Conflict seriously threatens global hunger battle reveals 2015 Global Hunger Index

You are here

Conflict seriously threatens global hunger battle reveals 2015 Global Hunger Index

12 October 2015

According to the Global Hunger Index released today, armed conflict is seriously threatening the global fight against famine and severe hunger. The report jointly published by Concern Worldwide, the International Food Policy Research Institute and Welthungerhilfe measures levels of hunger across the globe.

Global Hunger Index 2015. Photo credit: Panos / Sven Torfinn, 2003.

Despite considerable progress over the past decade hunger levels in 52 of 117 countries in the 2015 Global Hunger Index remain “serious” (44 countries) or “alarming” (8 countries). The Central African Republic, Chad, and Zambia had the highest hunger levels in the report.

Chief Executive of Concern Dominic MacSorley who will speak at the international launch of the Global Hunger Index in Milan today says:

This report is a wake-up call for the international community. There is a common misperception that famine is caused solely by climate change but increasingly conflict has become a major contributor to severe hunger and famine. Concern staff working in the Central African Republic, Chad and Syria are witnessing the serious impact of conflict on hunger on a daily basis. Today’s Index demonstrates that the countries with the highest and worst GHI scores tend to be those engaged or recently emerged from war.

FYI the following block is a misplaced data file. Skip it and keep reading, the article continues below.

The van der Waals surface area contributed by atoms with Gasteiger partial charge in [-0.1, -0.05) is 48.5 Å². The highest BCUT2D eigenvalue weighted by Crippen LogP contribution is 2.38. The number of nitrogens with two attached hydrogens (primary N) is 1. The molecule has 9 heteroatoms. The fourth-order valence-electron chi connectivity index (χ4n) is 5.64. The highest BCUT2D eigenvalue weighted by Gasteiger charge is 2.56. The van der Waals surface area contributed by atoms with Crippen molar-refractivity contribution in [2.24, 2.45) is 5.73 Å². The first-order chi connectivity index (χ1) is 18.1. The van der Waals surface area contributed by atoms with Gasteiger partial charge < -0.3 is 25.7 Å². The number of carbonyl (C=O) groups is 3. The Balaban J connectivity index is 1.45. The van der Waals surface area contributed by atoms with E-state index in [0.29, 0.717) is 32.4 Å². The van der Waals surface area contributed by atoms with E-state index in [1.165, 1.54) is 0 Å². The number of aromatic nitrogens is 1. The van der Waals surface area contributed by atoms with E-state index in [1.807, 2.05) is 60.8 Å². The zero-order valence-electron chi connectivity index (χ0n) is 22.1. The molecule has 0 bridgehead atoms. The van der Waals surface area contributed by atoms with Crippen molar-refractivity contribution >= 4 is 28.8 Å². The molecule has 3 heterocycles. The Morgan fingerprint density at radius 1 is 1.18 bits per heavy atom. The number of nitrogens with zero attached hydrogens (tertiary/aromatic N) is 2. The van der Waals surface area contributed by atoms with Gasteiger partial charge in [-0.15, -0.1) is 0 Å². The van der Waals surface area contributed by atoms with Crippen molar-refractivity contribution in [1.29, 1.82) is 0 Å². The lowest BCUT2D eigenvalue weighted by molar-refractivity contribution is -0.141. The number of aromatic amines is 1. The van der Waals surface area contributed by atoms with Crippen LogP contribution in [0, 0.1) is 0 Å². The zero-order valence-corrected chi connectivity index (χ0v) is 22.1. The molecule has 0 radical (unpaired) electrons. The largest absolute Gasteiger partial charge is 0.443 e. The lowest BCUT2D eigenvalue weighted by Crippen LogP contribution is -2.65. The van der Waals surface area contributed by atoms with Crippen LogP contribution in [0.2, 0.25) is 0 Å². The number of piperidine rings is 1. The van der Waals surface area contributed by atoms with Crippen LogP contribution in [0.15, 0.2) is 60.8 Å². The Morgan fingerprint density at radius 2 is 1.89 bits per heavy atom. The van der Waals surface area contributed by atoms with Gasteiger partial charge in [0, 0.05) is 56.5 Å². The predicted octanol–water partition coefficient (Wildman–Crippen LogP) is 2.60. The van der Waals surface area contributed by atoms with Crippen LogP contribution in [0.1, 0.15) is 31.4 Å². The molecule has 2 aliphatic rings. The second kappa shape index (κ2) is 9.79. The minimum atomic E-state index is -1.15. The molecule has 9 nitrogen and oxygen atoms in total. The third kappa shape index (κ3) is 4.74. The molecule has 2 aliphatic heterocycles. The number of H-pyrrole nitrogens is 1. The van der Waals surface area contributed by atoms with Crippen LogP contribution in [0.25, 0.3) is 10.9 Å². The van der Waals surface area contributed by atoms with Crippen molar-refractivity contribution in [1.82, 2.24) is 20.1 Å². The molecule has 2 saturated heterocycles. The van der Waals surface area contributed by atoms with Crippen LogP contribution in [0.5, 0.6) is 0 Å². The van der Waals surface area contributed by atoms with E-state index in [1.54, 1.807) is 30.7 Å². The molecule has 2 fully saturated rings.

The time has come for the international community to make conflict prevention, mitigation, and resolution a much higher political priority. Diplomatic muscle and political will is urgently needed to prevent appalling levels of poverty, suffering and horrific brutality that seem commonplace in too many of today’s conflicts. Without peace, ending poverty and hunger by 2030 will never be achieved.

Welthungerhilfe President Bärbel Dieckmann goes on to say:

More than 80 percent of those affected by armed conflict stay within their countries. They are the ones who suffer most from severe food insecurity. We need to do more to support these people and to help restore their livelihoods. However, unless we address the root causes of armed conflict, the progress made in reducing hunger will not last.

The two worst-scoring GHI countries, Chad and Central African Republic, both experienced violent conflict and political instability in recent years. In contrast, in Angola, Ethiopia, and Rwanda, hunger levels have fallen substantially since the end of the civil wars of the 1990s and 2000s.

Download a copy of this resource

Conflict seriously threatens global hunger battle reveals 2015 Global Hunger Index

According to the Global Hunger Index, armed conflict is seriously threatening the global fight against famine and severe hunger.